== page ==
After all, with a trillion internet sites, most people are linked by facebook, twitter and maybe Tumblr. Can there be a modern gay culture with commonalities? If so, what might any of you suggest be part of it?

    Posted by: Zlick | Aug 17, 2012 4:06:49 PM


  14. Meh, not a fan. I'm into the things I'm into, and I'm not going to do something because being gay means I "should." Liking things just because they are "gay" seems stupid to me.

    I've come out and that's about it (maybe I do have a little gaydar). Do I feel any less gay because none of the other things on the list appeal to me? No, why should I. Neither that author no self-professed "queen of the gays" gets to decide what is "gay culture."

    I find this article to be worthless.

    Posted by: Jack | Aug 17, 2012 4:07:39 PM


  15. actually, stereotypes are not the basis for marginalization.

    it's the knee-jerk assumption that something is inherently "negative" because it's deemed a "Stereotype" that is the basis for marginalization.

    like that video i made a year ago that made this site's resident trolls freak the f**k out - the barbra streisand thing.

    i'd spent my entire life hearing people denigrate and talk down to the "barbra-streisand-loving types of gay males"

    so i avoided Anything Barbra for 25 years. Because I didn't want to be associated with "those stereotypical gays that like Barbra Streisand."

    but why? I avoided something because i didn't want to be targeted by people who think that just because something is deemed a "Stereotype" means that it's open-grounds for mockery.

    and then, like my video explained, when my mum sat me down one day to watch Yentl and then Funny Girl i had the wake-up call: stereotype or not, i DO like barbra streisand. a lot.

    and at no point have i ever said that all gay men have to like her. it's just so stunning that some other (closeted and anonymous) gay males feel a need to tell me why i SHOULDN'T like her.

    learn to discern, folks. it aint the "stereotype" that is the problem - it's the (learned) baggage you bring TO the perceived stereotype.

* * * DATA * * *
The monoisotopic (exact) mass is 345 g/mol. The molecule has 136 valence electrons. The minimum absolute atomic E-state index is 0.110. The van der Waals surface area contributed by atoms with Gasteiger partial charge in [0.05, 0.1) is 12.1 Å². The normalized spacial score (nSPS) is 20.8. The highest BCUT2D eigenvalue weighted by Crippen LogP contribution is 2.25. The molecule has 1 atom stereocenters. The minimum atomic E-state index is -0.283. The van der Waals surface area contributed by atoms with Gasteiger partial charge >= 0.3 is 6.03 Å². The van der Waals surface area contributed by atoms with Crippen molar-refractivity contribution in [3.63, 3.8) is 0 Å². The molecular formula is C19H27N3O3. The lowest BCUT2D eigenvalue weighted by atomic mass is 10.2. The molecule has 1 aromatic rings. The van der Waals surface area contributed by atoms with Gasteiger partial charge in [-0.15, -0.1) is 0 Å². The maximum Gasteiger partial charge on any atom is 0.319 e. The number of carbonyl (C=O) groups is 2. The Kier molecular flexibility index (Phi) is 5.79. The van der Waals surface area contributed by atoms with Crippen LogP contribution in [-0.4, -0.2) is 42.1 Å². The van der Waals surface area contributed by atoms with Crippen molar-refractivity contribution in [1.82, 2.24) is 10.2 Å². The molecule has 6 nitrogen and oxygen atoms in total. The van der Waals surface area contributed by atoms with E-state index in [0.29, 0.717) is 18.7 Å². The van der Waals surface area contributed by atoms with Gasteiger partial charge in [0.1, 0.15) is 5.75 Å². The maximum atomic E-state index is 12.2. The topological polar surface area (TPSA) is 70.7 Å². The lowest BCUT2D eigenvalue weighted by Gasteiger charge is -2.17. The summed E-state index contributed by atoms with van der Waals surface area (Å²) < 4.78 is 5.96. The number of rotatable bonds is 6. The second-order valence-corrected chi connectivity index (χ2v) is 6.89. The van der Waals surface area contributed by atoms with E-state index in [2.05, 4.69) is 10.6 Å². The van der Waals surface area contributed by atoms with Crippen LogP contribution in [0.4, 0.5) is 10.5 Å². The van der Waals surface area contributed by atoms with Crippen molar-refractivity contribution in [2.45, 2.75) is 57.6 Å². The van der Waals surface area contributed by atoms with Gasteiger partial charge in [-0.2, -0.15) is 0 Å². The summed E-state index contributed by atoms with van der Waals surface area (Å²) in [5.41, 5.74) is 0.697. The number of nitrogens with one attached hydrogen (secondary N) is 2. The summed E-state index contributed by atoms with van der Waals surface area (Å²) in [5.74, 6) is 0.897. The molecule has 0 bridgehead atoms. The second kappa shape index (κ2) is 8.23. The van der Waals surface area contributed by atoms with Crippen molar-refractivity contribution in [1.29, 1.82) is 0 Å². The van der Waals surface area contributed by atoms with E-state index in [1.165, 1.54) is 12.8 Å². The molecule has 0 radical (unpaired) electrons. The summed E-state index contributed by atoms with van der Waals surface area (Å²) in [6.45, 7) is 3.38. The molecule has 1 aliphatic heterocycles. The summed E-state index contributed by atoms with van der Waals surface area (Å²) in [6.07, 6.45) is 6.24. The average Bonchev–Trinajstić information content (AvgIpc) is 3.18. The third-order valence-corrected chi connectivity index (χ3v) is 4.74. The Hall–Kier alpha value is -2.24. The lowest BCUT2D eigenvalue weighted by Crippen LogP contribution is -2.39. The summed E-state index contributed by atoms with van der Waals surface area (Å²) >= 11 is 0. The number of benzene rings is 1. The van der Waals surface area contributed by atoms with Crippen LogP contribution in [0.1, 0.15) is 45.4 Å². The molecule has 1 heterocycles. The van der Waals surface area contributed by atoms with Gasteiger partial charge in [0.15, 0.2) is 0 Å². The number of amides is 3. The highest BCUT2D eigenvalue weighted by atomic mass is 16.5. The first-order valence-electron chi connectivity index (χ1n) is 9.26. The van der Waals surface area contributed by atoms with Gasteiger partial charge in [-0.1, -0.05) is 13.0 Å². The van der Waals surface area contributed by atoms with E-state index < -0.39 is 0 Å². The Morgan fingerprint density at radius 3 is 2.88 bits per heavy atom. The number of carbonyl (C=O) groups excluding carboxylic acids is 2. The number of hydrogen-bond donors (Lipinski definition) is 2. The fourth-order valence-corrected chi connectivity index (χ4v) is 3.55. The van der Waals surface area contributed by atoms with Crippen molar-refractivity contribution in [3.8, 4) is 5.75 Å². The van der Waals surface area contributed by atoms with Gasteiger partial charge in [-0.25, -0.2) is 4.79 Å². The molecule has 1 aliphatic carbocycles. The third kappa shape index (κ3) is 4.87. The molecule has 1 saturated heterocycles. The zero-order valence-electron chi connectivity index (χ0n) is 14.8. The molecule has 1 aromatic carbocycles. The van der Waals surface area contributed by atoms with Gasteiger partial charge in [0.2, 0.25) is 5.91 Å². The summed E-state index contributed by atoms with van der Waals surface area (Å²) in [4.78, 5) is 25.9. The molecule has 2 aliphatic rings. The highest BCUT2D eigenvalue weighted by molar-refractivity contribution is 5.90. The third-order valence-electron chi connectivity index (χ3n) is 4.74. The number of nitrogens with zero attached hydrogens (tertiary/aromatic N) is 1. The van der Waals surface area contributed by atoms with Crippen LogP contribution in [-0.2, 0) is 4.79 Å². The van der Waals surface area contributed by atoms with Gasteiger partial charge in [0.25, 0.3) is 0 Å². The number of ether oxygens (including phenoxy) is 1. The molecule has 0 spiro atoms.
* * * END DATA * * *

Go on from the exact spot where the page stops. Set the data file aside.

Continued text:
Posted by: LittleKiwi | Aug 17, 2012 4:10:45 PM


  16. "actually, stereotypes are not the basis for marginalization.

    it's the knee-jerk assumption that something is inherently "negative" because it's deemed a "Stereotype" that is the basis for marginalization."

    No, it is the stereotype that is the problem.

    By definition in this instance, a stereotype is a simplified social conception of a group that is applied to an individual.

    The problem with the stereotype is that it is an unnecessarily simplistic marker of human behaviour. There is no need to reduce a person all the way down to their interests, or the way they talk, or the music they listen to. Even when it's framed in so-called 'positive' terms, it by definition reduces a person to an autonomous member of a collective. And since it is often used as a contrasting marker, even if it is viewed as 'positive' in one sense, it it will always be employed negatively in a comparative sense.

    Posted by: Nat | Aug 17, 2012 4:19:39 PM


  17. Ummm, he's being sarcastic, ironic, or WTF ever you want to call it. He starts off by saying that he doesn't like "Turn in your gay card!" criticism for daring to step outside narrowly defined "gay rules." Then he lays out those "rules" to draw attention to their silliness. Do you *really* think he believes all gay men should use poppers?

    The only thing on that list I consider valid is coming out. It's important, maybe even essential, to step outside the narrowly defined STRAIGHT rules and stand up for yourself. Ask yourself, if you're living your life to please others, when does it get to be YOUR turn to have what you want? No one is living THEIR life to please you, so why should you live your life to please others?